Huachuma is the Quechua word for the Andean plant commonly known as San Pedro cactus. One of the great things about this medicine is it’s abundance. This is a marked contrast to peyote which is definitely threatened due to demand and overuse. San Pedro is much bigger cactus which gives more mass and has a broader range where it grows geographically. The tradition of use comes out of the higher altitude desert regions of Peru but the cactus can also be found in Ecuador, Argentina, Bolivia, Colombia, and Chile. It has been cultivated in various locales around the world including Mexico and Hawaii. It is able to survive much colder temperatures than many cacti. Huachuma was the sacrament that formed the foundation for pre-Incan civilization, the Chavin people. The medicine is often described as having a Grandfather spirit, and the Chavin tradition has kept ceremony alive for ~4000 years. “Para el bien de todos” For the good of all- is the spirit of Chavin, the origin of the Huachuma. Although Roman Catholic church authorities after the Spanish conquest attempted to suppress its use, this failed, as shown by the Christian element in the common name “San Pedro cactus” (Saint Peter) cactus. The name is attributed to the belief that just as St Peter holds the keys to heaven, the effects of the cactus allow users “to reach heaven while still on earth.”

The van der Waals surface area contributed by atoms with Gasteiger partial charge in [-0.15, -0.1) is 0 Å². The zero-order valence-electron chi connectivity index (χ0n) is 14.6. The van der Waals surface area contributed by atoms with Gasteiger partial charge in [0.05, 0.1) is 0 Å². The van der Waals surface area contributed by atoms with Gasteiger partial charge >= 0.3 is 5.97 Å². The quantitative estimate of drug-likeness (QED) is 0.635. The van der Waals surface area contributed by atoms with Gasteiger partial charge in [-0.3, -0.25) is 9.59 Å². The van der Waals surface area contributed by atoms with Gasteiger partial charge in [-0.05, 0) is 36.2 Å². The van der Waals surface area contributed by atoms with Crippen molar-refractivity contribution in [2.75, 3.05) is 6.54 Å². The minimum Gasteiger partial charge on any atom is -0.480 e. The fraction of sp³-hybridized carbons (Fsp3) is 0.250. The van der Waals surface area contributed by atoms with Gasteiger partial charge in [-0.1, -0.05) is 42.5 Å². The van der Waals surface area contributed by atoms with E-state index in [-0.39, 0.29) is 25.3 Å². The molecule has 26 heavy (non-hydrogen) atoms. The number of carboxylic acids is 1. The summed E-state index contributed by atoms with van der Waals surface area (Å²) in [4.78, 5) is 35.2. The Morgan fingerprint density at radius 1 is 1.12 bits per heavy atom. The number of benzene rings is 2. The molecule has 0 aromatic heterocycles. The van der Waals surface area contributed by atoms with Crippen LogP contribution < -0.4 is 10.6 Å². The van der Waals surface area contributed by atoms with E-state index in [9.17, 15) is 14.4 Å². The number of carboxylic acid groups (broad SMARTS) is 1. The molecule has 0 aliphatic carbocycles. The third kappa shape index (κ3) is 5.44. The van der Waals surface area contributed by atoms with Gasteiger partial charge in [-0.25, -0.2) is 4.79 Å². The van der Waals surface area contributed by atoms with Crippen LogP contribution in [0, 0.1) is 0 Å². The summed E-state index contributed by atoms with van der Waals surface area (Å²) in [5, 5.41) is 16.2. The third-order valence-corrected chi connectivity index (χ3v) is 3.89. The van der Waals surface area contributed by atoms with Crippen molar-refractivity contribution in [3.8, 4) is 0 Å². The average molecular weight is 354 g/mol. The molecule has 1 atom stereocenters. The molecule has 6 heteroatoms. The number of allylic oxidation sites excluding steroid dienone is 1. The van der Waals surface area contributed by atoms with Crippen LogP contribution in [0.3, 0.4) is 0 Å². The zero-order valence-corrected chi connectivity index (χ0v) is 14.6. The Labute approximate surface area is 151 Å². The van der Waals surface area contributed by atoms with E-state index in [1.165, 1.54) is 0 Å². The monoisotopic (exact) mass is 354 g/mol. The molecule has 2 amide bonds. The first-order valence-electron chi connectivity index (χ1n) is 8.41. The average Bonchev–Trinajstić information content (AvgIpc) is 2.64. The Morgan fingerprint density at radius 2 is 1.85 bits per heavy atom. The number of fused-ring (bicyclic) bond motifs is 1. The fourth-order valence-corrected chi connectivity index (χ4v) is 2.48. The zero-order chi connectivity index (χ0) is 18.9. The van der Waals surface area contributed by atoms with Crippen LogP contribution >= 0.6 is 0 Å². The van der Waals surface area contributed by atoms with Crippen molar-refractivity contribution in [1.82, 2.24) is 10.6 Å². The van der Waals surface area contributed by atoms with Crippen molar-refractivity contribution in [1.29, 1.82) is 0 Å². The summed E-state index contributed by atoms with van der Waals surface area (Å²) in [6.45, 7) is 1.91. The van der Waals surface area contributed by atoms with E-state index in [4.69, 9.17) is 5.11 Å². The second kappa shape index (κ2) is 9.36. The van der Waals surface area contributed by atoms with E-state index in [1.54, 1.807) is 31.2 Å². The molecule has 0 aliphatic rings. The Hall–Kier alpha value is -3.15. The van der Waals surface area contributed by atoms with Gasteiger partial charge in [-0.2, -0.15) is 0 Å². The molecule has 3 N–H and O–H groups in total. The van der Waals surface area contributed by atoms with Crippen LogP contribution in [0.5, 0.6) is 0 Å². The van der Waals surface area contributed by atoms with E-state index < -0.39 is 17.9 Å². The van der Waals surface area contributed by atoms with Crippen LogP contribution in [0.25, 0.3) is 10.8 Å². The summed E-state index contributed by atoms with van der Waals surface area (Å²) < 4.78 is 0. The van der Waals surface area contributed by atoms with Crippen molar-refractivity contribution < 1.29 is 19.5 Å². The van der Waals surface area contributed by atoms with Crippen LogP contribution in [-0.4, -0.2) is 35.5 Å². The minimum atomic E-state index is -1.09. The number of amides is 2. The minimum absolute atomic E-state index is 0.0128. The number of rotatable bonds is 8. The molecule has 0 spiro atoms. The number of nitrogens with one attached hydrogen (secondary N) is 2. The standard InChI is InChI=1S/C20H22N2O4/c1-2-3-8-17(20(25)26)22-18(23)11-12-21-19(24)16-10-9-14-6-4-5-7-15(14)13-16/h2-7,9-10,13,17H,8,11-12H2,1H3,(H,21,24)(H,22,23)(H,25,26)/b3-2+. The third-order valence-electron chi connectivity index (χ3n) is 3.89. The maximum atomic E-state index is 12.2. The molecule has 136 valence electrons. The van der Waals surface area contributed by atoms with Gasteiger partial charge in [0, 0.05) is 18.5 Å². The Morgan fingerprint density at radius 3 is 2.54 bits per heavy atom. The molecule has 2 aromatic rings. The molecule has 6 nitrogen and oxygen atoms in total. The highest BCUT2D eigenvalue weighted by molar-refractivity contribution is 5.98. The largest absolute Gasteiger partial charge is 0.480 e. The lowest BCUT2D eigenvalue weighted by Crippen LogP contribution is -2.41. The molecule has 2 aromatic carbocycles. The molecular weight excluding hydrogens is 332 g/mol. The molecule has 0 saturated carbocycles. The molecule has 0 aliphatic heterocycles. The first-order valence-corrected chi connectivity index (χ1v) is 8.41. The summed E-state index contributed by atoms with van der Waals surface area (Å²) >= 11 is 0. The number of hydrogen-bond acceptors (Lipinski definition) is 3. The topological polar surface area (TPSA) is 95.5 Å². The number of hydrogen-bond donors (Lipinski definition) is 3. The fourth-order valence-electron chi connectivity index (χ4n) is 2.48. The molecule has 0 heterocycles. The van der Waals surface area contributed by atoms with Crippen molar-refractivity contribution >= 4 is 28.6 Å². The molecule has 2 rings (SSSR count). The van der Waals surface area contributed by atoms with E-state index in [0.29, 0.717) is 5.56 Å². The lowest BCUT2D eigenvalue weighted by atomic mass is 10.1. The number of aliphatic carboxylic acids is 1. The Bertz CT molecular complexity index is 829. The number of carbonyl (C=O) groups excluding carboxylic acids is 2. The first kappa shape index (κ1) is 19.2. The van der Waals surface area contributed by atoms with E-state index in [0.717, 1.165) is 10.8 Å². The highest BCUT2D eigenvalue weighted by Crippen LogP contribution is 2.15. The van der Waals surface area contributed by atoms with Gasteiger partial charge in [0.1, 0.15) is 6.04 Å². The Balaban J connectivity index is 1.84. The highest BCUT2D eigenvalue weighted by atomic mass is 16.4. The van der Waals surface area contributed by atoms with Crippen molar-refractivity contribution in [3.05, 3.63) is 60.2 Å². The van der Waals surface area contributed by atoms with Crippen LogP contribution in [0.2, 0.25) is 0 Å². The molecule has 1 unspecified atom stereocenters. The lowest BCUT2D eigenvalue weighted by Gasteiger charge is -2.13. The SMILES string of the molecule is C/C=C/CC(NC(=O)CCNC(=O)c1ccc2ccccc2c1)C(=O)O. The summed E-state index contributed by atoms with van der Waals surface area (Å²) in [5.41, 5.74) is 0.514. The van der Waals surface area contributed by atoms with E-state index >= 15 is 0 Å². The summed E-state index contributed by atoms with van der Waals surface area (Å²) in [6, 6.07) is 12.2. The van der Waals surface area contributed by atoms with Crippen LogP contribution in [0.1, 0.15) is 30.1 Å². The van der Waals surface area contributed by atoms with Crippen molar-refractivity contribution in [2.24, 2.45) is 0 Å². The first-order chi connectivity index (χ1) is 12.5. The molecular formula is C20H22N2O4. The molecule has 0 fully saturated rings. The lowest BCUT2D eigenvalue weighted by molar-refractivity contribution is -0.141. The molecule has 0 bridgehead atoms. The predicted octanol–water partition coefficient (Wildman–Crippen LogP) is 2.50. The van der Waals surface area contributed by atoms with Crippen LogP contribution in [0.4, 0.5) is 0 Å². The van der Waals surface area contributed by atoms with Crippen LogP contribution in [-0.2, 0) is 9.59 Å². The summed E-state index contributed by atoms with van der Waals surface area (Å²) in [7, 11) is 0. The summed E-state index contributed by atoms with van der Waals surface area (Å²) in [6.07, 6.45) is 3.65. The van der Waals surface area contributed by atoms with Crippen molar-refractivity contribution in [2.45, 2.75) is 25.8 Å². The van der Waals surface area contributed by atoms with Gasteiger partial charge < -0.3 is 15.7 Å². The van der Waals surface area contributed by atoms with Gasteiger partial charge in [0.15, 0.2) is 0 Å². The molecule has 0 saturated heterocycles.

In 2022, the Peruvian Ministry of Culture declared the traditional use of San Pedro cactus in northern Peru as a cultural heritage.
This medicine is often described as a teacher, that can teach you or perhaps remind you of what you have been missing in the course of your busy modern existence. Cultivating huachuma cacti is legal in most countries, yet the consumption is another matter. Go figure out the logic on that one. As a side note- Encouragingly there is a movement to decriminalize all plant-based medicines. https://www.decriminalizenature.org/
What makes San Pedro special though is that people will often report having sustained inspiration to resolve and make long-lasting changes in their lives after their experiences. There is also a quality of heart activation but without the comedown often associated with heart activating stimulants. The plant teacher huachuma has also been described as being able to calm the mind along with that heart activation. The visionary aspects are also intriguing but not often the focal point in the experience. Also intriguing is the possibility of enabling telepathic or prophetic abilities, but that is not the focus of this paper.